The provision, which will take effect on July 1, serves as a discipline guidance for police in prisons and labor camps, meaning police will face criminal charges simultaneously if their misconduct breaks the law.
In China, those who commit misdemeanors are normally placed in reeducation-through-labor centers instead of prisons. China promulgated a six-article ban governing the conduct of prison and labor camp police in 2006. It prohibits police from abusing prisoners, collecting money and belongings from prisoners families, gambling and drinking in working hours.”
via New punishments for police abusing prisoners |Society |chinadaily.com.cn.
Another sign of the Chinese government trying to establish the rule of law; part of the reform urged by Premier Wen.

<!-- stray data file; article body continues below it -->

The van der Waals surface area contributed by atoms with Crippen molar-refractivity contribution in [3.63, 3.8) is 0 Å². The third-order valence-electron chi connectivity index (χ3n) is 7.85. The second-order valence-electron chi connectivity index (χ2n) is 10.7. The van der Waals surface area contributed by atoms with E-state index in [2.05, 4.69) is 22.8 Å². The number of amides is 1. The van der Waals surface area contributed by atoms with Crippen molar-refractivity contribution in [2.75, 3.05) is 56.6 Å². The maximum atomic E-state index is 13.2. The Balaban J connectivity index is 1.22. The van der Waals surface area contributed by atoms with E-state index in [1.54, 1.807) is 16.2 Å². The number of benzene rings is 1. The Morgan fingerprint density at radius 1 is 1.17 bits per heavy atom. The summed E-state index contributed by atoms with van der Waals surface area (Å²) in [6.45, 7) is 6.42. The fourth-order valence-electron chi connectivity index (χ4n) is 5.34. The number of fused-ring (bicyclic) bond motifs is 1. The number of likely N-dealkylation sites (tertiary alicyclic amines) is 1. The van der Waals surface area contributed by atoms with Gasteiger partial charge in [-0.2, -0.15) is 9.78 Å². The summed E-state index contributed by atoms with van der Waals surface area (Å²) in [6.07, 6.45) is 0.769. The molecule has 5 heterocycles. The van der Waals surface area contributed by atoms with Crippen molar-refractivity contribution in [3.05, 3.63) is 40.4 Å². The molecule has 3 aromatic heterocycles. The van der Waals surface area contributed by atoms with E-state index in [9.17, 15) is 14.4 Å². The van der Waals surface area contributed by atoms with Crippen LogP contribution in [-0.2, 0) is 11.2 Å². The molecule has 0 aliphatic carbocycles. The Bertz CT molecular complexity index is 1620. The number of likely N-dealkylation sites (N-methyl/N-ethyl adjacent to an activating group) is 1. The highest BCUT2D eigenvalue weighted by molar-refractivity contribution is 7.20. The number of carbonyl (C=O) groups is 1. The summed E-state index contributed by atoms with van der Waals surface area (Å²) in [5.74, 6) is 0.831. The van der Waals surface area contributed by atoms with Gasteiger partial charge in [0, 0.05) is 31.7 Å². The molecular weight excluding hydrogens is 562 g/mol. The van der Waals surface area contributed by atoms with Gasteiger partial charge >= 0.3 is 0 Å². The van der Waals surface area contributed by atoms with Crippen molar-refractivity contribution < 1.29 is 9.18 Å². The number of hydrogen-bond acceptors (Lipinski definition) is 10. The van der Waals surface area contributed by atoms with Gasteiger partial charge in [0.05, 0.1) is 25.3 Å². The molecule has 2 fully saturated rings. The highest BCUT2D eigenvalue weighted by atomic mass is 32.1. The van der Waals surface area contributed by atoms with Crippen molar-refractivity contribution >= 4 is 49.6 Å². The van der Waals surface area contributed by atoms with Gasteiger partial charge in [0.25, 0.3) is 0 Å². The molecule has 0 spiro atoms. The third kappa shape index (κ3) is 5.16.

The Hindu: “Gen Bikram Singh, a veteran infantry officer, on Thursday took over as the 25th Chief of the Indian Army succeeding Gen V.K. Singh whose 26-month tenure was mired by controversies.
The 59-year-old Gen Bikram Singh will have a tenure of two years and three months in the top post. Prior to his appointment as Army Chief, Gen Bikram was commanding the Kolkata-based Eastern Army Command.
He has held several important appointments in counter insurgency areas as the Corps Commander of Srinagar-based 15 Corps and Akhnoor-based 10 Division as Major General.
The officer, better known as ‘Bikki’ to his friends, was commissioned into the Sikh Light Infantry regiment on March 31, 1972 after attending the prestigious Indian Military Academy IMA.”
via The Hindu : News / National : Bikram Singh assumes charge as new Army Chief.